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Carol Ryff developed the Six-Factor Model of Psychological Well-Being. In it, she describes that there are six different factors required to help an individual achieve a state of contentment, happiness, and psychological well-being.

Your psychological well-being includes a feeling of meaning, personal growth, autonomy, personal mastery, and positive, personal relationships. To achieve a state of psychological well-being, you must be able to balance the challenge and rewards of life.

What are the six factors?

 1.  Autonomy

A high autonomy score would suggest that you are independent and adept at regulating your behavior without societal pressure. If you could sum autonomy up with one statement it would be something like I have confidence in the opinion I hold, even though the general consensus may disagree.

2.  Self-Acceptance

What does self-acceptance look like? It’s having a positive attitude about yourself. If you can utter a statement such as I like my body, or at least most of it, then you’re in a good position in terms of self-acceptance.

3.  Mastery

More to the point, environmental mastery. Do you effectively use the opportunities presented to you? Do you manage your daily life and create opportunities and situations that benefit your personal needs? This is a bit more challenging to sum up in a statement, but it boils down to feeling happy with your life situation or circumstances.

4.  Purpose

Are you a goal-oriented person? Do you have values and convictions that you hold firm to? If you believe in what you do, if you feel as though you have a cause, then you are in good shape on the purpose front.

5.  Personal Growth

Are you constantly looking to grow? Do you want to develop through new experiences? Do you notice when your behavior improves over time? If you think new experiences are important to challenge your worldview and contribute to personal growth, then you’re doing well.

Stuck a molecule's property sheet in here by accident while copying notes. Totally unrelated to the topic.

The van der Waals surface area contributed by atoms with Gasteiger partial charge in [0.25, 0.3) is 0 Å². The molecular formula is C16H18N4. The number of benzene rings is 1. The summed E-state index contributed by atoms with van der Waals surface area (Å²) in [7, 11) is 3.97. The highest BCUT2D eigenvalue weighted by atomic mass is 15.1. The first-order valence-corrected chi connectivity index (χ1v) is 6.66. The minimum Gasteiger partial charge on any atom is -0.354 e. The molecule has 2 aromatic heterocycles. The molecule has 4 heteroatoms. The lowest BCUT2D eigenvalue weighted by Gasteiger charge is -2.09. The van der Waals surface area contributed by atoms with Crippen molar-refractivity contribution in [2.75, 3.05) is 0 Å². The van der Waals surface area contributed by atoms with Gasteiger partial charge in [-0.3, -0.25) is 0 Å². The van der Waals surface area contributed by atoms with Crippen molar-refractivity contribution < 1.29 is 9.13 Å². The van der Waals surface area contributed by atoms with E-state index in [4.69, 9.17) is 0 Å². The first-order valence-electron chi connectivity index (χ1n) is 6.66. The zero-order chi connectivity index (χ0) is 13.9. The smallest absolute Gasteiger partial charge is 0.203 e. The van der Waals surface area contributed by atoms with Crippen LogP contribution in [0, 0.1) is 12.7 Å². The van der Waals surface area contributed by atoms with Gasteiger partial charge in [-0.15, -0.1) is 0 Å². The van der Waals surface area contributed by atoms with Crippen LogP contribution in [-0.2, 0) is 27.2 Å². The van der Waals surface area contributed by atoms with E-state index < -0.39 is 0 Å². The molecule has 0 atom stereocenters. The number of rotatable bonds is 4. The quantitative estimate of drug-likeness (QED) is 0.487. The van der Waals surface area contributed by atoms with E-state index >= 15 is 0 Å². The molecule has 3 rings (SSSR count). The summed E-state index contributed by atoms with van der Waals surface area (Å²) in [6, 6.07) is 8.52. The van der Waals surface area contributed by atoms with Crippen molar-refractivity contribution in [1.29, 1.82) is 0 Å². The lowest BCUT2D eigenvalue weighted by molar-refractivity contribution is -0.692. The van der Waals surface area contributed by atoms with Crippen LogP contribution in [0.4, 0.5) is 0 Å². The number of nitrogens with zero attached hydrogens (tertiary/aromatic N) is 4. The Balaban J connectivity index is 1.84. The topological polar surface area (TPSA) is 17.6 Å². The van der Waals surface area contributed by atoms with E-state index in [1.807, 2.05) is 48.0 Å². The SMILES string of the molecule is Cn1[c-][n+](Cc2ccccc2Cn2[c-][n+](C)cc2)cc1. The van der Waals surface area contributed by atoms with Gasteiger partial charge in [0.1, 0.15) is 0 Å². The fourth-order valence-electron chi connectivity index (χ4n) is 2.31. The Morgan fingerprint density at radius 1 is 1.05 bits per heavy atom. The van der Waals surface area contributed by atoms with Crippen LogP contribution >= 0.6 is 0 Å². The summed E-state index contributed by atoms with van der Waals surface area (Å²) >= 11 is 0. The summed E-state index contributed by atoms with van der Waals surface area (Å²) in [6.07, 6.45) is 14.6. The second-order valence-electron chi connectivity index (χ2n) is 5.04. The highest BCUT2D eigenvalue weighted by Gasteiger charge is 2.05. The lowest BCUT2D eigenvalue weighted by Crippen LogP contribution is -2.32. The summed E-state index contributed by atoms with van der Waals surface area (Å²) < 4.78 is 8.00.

6.  Positive Relationships

Do you have many close relationships? Our ability to forge meaningful relationships that revolve around reciprocal affection, empathy, and intimacy is so important to our overall health and well-being. If you are certain that people would describe you as generous with your time, affection, and attention, then your psychological well-being is in good shape.

The Ryff Scale invites respondents to complete two forms and rate statements based on a scale. The idea behind it is your responses to them give you a good indication as to where your psychological well-being lies.

Contributing Factors to Well-Being

All types of factors contribute to positive psychological well-being. A happy romantic relationship, meaningful friendships, and job satisfaction. Positivity can also be helpful, even if you are unrealistically optimistic at points. That type of attitude is what helps you navigate criticism and negative feedback.

Likewise, there are negative contributing factors you must contend with as well. Those factors include unhealthy and unhappy romantic relationships, toxic friendships and family dynamics, and an unhealthy work environment.

Beyond those, though, traumatic experiences in childhood can have a major determining factor in your psychological well-being as an adult. Those early experiences can have a damaging effect on children’s resilience that stretches well into adulthood.

According to Ryff’s model, someone who strives for financial success rather than intimacy is likely to score lower on the model. If you want to attain true psychological well-being, then you will build your life to strive for intrinsic aspirations such as meaningful relationships, satisfying work, and personal growth and development.

So, what is it that drives you? Where do your priorities lie? And, more importantly, if you sat down to complete the Ryff Scale forms (https://sparqtools.org/mobility-measure/psychological-wellbeing-scale/), where would your result lie?

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